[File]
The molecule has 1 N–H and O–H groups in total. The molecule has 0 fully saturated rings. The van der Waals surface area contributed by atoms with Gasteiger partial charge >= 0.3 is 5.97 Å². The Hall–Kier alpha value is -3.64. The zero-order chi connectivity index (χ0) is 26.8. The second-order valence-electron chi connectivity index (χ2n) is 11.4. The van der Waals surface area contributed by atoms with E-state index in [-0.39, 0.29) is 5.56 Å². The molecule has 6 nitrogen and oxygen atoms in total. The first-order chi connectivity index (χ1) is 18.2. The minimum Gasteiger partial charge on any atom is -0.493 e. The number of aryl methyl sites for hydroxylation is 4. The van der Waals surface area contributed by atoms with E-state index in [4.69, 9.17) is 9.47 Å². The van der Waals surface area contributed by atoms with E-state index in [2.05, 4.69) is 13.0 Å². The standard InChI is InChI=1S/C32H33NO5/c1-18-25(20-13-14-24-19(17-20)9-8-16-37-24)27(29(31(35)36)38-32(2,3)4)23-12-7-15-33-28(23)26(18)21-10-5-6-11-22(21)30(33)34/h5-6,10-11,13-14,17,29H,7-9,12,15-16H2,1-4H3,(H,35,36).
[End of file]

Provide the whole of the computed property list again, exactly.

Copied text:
The molecule has 1 N–H and O–H groups in total. The molecule has 0 fully saturated rings. The van der Waals surface area contributed by atoms with Gasteiger partial charge >= 0.3 is 5.97 Å². The Hall–Kier alpha value is -3.64. The zero-order chi connectivity index (χ0) is 26.8. The second-order valence-electron chi connectivity index (χ2n) is 11.4. The van der Waals surface area contributed by atoms with E-state index in [-0.39, 0.29) is 5.56 Å². The molecule has 6 nitrogen and oxygen atoms in total. The first-order chi connectivity index (χ1) is 18.2. The minimum Gasteiger partial charge on any atom is -0.493 e. The number of aryl methyl sites for hydroxylation is 4. The van der Waals surface area contributed by atoms with E-state index in [4.69, 9.17) is 9.47 Å². The van der Waals surface area contributed by atoms with E-state index in [2.05, 4.69) is 13.0 Å². The standard InChI is InChI=1S/C32H33NO5/c1-18-25(20-13-14-24-19(17-20)9-8-16-37-24)27(29(31(35)36)38-32(2,3)4)23-12-7-15-33-28(23)26(18)21-10-5-6-11-22(21)30(33)34/h5-6,10-11,13-14,17,29H,7-9,12,15-16H2,1-4H3,(H,35,36).